Points of Pride Hero

Only at GW Engineering

At GW, students have access to a unique combination of resources and experiences that aren’t available elsewhere and that help build skills and networks to better prepare them for their careers.

Graphic 1: Unique Opportunities

Dr. Zoe Szajnfarber’s students have regular opportunities to interact with aerospace leaders. NASA’s chief scientist and chief technologist have scheduled regular sessions with members of her lab to test out proposed strategies. Dr. Szajnfarber’s lab members also were invited to watch a SpaceX launch as VIPs.

Because of its proximity to the FDA, the National Institutes of Health, and many intellectual property firms, the Department of Biomedical Engineering is able to offer a one-of-a-kind Master of Engineering degree in regulatory biomedical engineering.

Assistant Secretary of the Army for Installations, Energy and Environment Alex Beehler guest-lectured an engineering management course and discussed the country’s transition from fossil to renewable energy sources with students.

 

Graphic 2: Student Projects

A Smithsonian National Air and Space Museum educator mentored mechanical engineering students who created a senior design project titled “Landing Gear Cavity Exhibit for the Smithsonian National Air and Space Museum.”

Juniors in Dr. Erica Gralla’s systems engineering course have the opportunity to work on projects with FEMA. Students have presented to large groups of FEMA decision-makers, both on-campus and at FEMA headquarters.

Students in Dr. James Hahn’s Motion Capture and Analysis Lab are working with the Jane Goodall Institute and the GW Innovation Center to build a new educational platform that will use virtual reality to spread Dr. Goodall’s message of environmental conservation to future generations.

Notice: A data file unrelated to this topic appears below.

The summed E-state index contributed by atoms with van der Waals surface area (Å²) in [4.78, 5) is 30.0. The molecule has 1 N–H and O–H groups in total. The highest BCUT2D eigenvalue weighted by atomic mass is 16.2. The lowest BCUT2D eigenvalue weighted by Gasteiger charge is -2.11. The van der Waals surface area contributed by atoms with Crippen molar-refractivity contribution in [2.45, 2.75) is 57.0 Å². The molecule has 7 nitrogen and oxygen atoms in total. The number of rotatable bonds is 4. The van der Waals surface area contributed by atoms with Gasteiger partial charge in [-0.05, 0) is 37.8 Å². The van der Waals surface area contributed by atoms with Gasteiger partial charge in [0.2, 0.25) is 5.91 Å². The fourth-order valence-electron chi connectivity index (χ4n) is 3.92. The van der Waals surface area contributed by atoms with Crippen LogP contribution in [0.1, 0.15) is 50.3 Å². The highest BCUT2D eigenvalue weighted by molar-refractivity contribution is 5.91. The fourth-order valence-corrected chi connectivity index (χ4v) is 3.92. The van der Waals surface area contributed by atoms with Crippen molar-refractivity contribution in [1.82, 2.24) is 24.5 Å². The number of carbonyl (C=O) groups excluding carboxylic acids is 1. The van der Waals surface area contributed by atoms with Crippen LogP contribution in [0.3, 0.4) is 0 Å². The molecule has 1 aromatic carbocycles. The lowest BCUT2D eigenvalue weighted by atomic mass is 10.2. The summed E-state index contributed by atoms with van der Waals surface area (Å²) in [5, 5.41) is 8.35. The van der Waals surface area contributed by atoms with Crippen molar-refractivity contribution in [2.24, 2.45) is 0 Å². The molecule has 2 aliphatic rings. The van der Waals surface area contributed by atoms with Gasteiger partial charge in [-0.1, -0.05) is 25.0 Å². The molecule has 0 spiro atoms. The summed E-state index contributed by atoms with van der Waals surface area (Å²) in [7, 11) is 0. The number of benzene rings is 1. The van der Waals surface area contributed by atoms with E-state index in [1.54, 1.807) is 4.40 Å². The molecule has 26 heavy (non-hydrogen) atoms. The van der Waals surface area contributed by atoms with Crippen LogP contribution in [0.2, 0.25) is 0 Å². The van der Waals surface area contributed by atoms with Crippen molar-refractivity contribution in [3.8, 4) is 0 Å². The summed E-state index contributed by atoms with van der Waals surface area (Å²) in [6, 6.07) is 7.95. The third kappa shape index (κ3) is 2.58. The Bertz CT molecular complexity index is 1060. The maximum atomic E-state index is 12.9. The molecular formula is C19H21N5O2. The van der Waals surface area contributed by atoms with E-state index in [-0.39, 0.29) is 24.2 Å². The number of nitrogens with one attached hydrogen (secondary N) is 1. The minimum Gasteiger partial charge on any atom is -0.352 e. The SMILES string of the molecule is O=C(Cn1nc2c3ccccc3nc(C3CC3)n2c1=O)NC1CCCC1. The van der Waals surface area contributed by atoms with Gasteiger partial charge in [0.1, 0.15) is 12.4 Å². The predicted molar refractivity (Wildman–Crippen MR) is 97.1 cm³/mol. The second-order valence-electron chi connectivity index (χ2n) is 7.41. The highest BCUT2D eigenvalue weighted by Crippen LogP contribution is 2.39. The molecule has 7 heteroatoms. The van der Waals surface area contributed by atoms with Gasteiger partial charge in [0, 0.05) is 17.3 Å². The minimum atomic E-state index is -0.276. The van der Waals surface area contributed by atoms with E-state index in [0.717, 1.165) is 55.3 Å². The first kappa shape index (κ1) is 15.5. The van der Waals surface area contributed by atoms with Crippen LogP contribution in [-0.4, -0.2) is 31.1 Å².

As early as their first semester, SEAS students begin to work with practicing engineers to learn about the real-world applications of engineering. Students in Dr. Kartik Bulusu’s Introduction to Engineering course recently participated in a “Grand Challenge” project to re-imagine the Washington, DC Metro. On the final class day, they presented their recommendations to representatives of the Washington Metropolitan Area Transit Authority.

 

Graphic 3: Where we Work

Dr. Megan Leftwich and her students work with the Smithsonian National Zoo to study the sea lion’s swimming techniques for possible applications to the design of underwater vehicles.

Dr. Murray Loew works with the National Gallery of Art to develop imaging spectroscopy to digitally peel back the layers of paint on some of the world’s great art and look beneath the surface to help better understand and conserve these masterpieces.

Dr. Erica Gralla and her students have a project in Uganda with the US Agency for International Development to study decision making to strengthen the Ugandan agricultural supply chain systems.

Dr. Taeyoung Lee has worked with the US Naval Research Laboratory in Washington, DC for autonomous aerial exploration with unmanned aerial vehicles.

Environmental engineering faculty and students use one of the world’s largest wastewater treatment plants as a real-world laboratory to improve the water quality of the Potomac River and the Chesapeake Bay watershed.

 

Graphic 4: Where we Intern

Nearly 90% of our undergraduate students complete internships or co-ops, most in the Washington, DC region. Our students intern for:

  • National Institutes of Health
  • NASA
  • Army Research Laboratory and Naval Research Laboratory
  • FDA
  • National Science Foundation
  • National Institute of Standards and Technology
  • Tesla, Amazon, Google, Microsoft and more

 

Graphic 4: Global Engineering

Nearly 25% of all eligible SEAS undergraduates study abroad and still complete their degrees in four years, which is unusual for engineering programs.

Students from the GW Chapter of Engineers without Borders completed a water sanitation project in Le Pena, Peru, and are now working with a local community in Rajasthan, India, on a water sanitation project.

Seniors in the Department of Biomedical Engineering had the chance to work on their senior design projects with students from Sweden’s Chalmers University of Technology. The teams held weekly remote team meetings and combined their engineering and entrepreneurship skills to create biomedical assistive technologies.